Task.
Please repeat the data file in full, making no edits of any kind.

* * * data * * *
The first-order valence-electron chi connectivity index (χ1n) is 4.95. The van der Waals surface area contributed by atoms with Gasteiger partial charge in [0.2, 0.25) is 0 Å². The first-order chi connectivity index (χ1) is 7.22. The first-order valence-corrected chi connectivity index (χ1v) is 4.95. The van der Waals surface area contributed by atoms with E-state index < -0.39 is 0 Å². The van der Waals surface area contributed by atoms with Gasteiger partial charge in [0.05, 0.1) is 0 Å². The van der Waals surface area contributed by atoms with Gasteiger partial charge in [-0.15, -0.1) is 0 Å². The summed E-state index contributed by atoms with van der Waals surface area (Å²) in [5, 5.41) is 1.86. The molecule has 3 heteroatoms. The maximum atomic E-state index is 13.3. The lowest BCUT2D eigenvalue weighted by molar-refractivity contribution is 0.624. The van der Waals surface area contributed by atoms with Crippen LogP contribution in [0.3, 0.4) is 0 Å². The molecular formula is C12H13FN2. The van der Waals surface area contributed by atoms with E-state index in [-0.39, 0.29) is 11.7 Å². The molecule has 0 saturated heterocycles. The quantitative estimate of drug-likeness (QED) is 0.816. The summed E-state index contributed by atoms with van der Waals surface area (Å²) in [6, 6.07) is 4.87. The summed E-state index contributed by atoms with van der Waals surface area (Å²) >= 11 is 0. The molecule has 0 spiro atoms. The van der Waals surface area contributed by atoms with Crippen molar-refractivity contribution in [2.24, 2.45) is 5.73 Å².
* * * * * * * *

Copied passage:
The first-order valence-electron chi connectivity index (χ1n) is 4.95. The van der Waals surface area contributed by atoms with Gasteiger partial charge in [0.2, 0.25) is 0 Å². The first-order chi connectivity index (χ1) is 7.22. The first-order valence-corrected chi connectivity index (χ1v) is 4.95. The van der Waals surface area contributed by atoms with E-state index < -0.39 is 0 Å². The van der Waals surface area contributed by atoms with Gasteiger partial charge in [0.05, 0.1) is 0 Å². The van der Waals surface area contributed by atoms with Gasteiger partial charge in [-0.15, -0.1) is 0 Å². The summed E-state index contributed by atoms with van der Waals surface area (Å²) in [5, 5.41) is 1.86. The molecule has 3 heteroatoms. The maximum atomic E-state index is 13.3. The lowest BCUT2D eigenvalue weighted by molar-refractivity contribution is 0.624. The van der Waals surface area contributed by atoms with Crippen LogP contribution in [0.3, 0.4) is 0 Å². The molecular formula is C12H13FN2. The van der Waals surface area contributed by atoms with E-state index in [-0.39, 0.29) is 11.7 Å². The molecule has 0 saturated heterocycles. The quantitative estimate of drug-likeness (QED) is 0.816. The summed E-state index contributed by atoms with van der Waals surface area (Å²) in [6, 6.07) is 4.87. The summed E-state index contributed by atoms with van der Waals surface area (Å²) >= 11 is 0. The molecule has 0 spiro atoms. The van der Waals surface area contributed by atoms with Crippen molar-refractivity contribution in [2.24, 2.45) is 5.73 Å².